Build and release a Linux app

During a typical development cycle, you test an app using flutter run at the command line, or by using the Run and Debug options in your IDE. By default, Flutter builds a debug version of your app.

When you’re ready to prepare a release version of your app, for example to publish to the Snap Store, this page can help.

Prerequisites

To build and publish to the Snap Store, you need the following components:

Set up the build environment

Use the following instructions to set up your build environment.

Install snapcraft

At the command line, run the following:

$ sudo snap install snapcraft --classic

Install Multipass

Also at the command line, run the following:

$ sudo snap install multipass --classic

To work correctly, Multipass requires access to the CPU virtualization extensions. If the extensions are not available for your CPU architecture, not enabled in BIOS, or not accessible (for instance if you are running a virtual machine without nested virtualization), you won’t be able to use Multipass.

If you see the following error, you should use LXD:

launch failed: CPU does not support KVM extensions

Install LXD

To install LXD, use the following command:

$ sudo snap install lxd

LXD can be used as an alternative backend during the snap build process. Once installed, LXD needs to be configured for use. The default answers are suitable for most use cases.

$ sudo lxd init
Would you like to use LXD clustering? (yes/no) [default=no]:
Do you want to configure a new storage pool? (yes/no) [default=yes]:
Name of the new storage pool [default=default]:
Name of the storage backend to use (btrfs, dir, lvm, zfs, ceph) [default=zfs]:
Create a new ZFS pool? (yes/no) [default=yes]:
Would you like to use an existing empty disk or partition? (yes/no) [default=no]:
Size in GB of the new loop device (1GB minimum) [default=5GB]:
Would you like to connect to a MAAS server? (yes/no) [default=no]:
Would you like to create a new local network bridge? (yes/no) [default=yes]:
What should the new bridge be called? [default=lxdbr0]:
What IPv4 address should be used? (CIDR subnet notation, “auto” or “none”) [default=auto]:
What IPv6 address should be used? (CIDR subnet notation, “auto” or “none”) [default=auto]:
Would you like LXD to be available over the network? (yes/no) [default=no]:
Would you like stale cached images to be updated automatically? (yes/no) [default=yes]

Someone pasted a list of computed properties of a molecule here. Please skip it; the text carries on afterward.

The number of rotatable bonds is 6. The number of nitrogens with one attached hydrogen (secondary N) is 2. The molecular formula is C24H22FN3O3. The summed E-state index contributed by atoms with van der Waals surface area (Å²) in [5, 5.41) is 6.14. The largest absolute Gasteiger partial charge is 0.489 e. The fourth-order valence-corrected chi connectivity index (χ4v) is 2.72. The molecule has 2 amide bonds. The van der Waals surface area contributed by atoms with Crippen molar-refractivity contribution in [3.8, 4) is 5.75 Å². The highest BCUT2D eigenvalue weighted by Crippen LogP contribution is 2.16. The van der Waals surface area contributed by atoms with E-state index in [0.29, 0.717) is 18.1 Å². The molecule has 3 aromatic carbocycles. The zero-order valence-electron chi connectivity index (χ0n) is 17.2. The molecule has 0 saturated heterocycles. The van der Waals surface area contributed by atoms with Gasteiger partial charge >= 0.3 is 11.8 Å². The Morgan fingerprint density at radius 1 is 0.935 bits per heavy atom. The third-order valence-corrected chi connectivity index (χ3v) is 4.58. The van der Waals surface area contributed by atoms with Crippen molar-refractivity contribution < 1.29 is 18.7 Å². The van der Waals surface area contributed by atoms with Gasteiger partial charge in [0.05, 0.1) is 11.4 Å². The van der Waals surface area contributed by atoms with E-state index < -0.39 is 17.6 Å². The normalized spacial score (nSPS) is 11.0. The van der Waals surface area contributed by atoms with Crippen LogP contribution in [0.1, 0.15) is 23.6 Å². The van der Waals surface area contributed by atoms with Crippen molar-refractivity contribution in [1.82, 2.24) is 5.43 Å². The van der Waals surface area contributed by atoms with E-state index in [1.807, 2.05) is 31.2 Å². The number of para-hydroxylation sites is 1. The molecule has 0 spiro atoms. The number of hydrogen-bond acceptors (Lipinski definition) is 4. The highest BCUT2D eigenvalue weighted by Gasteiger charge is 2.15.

Would you like a YAML "lxd init" preseed to be printed? (yes/no) [default=no]:

On the first run, LXD may not be able to connect to its socket:

An error occurred when trying to communicate with the 'LXD'
provider: cannot connect to the LXD socket
('/var/snap/lxd/common/lxd/unix.socket').

This means you need to add your user name to the LXD (lxd) group, so log out of your session and then log back in:

$ sudo usermod -a -G lxd <your usernamer>

Overview of snapcraft

The snapcraft tool builds snaps based on the instructions listed in a snapcraft.yaml file. To get a basic understanding of snapcraft and its core concepts, take a look at the Snap documentation and the Introduction to snapcraft. Additional links and information are listed at the bottom of this page.

Flutter snapcraft.yaml example

Place the YAML file in your Flutter project under <project root>/snap/snapcraft.yaml. (And remember that YAML files are sensitive to white space!) For example:

name: super-cool-app
version: 0.1.0
summary: Super Cool App
description: Super Cool App that does everything!

confinement: strict
base: core18
grade: stable

apps:
  super-cool-app:
    command: super_cool_app
    extensions: [flutter-master] # Where "master" defines which Flutter channel to use for the build
    plugs:
    - network

parts:
  super-cool-app:
    source: .
    plugin: flutter
    flutter-target: lib/main.dart # The main entry-point file of the application

The following sections explain the various pieces of the YAML file.

Metadata

This section of the snapcraft.yaml file defines and describes the application. The snap version is derived (adopted) from the build section.

name: super-cool-app
version: 0.1.0
summary: Super Cool App
description: Super Cool App that does everything!

Grade, confinement, and base

This section defines how the snap is built.